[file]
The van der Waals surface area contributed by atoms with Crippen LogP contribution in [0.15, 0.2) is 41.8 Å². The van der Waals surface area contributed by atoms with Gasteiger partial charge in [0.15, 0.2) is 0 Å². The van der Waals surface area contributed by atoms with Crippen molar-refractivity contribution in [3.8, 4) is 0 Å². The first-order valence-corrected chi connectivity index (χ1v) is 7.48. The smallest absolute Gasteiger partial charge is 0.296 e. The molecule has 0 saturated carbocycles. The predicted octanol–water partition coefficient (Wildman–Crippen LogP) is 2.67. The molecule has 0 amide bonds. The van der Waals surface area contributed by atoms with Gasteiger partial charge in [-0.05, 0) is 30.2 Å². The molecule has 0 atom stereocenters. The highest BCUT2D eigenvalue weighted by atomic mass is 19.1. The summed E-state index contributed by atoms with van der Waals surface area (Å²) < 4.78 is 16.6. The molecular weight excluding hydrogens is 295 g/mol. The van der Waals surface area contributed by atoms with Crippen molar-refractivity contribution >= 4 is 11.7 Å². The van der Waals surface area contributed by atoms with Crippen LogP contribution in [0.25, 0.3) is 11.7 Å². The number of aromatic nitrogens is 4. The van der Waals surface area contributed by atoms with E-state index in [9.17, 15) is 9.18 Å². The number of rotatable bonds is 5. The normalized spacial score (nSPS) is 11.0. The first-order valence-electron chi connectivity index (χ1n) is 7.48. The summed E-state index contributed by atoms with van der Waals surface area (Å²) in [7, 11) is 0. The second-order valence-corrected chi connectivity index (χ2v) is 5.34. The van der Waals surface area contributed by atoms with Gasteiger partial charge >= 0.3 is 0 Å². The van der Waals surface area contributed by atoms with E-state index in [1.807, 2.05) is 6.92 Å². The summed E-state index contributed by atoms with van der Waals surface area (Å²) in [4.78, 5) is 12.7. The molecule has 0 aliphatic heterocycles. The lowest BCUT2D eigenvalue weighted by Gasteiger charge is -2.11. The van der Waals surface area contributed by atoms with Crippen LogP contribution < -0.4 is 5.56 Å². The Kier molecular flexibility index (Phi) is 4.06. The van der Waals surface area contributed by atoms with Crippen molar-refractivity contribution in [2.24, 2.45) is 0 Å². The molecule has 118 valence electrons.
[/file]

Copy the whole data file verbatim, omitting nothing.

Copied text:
The van der Waals surface area contributed by atoms with Crippen LogP contribution in [0.15, 0.2) is 41.8 Å². The van der Waals surface area contributed by atoms with Gasteiger partial charge in [0.15, 0.2) is 0 Å². The van der Waals surface area contributed by atoms with Crippen molar-refractivity contribution in [3.8, 4) is 0 Å². The first-order valence-corrected chi connectivity index (χ1v) is 7.48. The smallest absolute Gasteiger partial charge is 0.296 e. The molecule has 0 saturated carbocycles. The predicted octanol–water partition coefficient (Wildman–Crippen LogP) is 2.67. The molecule has 0 amide bonds. The van der Waals surface area contributed by atoms with Gasteiger partial charge in [-0.05, 0) is 30.2 Å². The molecule has 0 atom stereocenters. The highest BCUT2D eigenvalue weighted by atomic mass is 19.1. The summed E-state index contributed by atoms with van der Waals surface area (Å²) < 4.78 is 16.6. The molecular weight excluding hydrogens is 295 g/mol. The van der Waals surface area contributed by atoms with Crippen molar-refractivity contribution >= 4 is 11.7 Å². The van der Waals surface area contributed by atoms with Crippen LogP contribution in [0.25, 0.3) is 11.7 Å². The number of aromatic nitrogens is 4. The van der Waals surface area contributed by atoms with E-state index in [9.17, 15) is 9.18 Å². The number of rotatable bonds is 5. The normalized spacial score (nSPS) is 11.0. The first-order valence-electron chi connectivity index (χ1n) is 7.48. The summed E-state index contributed by atoms with van der Waals surface area (Å²) in [7, 11) is 0. The second-order valence-corrected chi connectivity index (χ2v) is 5.34. The van der Waals surface area contributed by atoms with Gasteiger partial charge >= 0.3 is 0 Å². The van der Waals surface area contributed by atoms with E-state index in [1.807, 2.05) is 6.92 Å². The summed E-state index contributed by atoms with van der Waals surface area (Å²) in [4.78, 5) is 12.7. The molecule has 0 aliphatic heterocycles. The lowest BCUT2D eigenvalue weighted by Gasteiger charge is -2.11. The van der Waals surface area contributed by atoms with Crippen LogP contribution < -0.4 is 5.56 Å². The Kier molecular flexibility index (Phi) is 4.06. The van der Waals surface area contributed by atoms with Crippen molar-refractivity contribution in [2.24, 2.45) is 0 Å². The molecule has 118 valence electrons.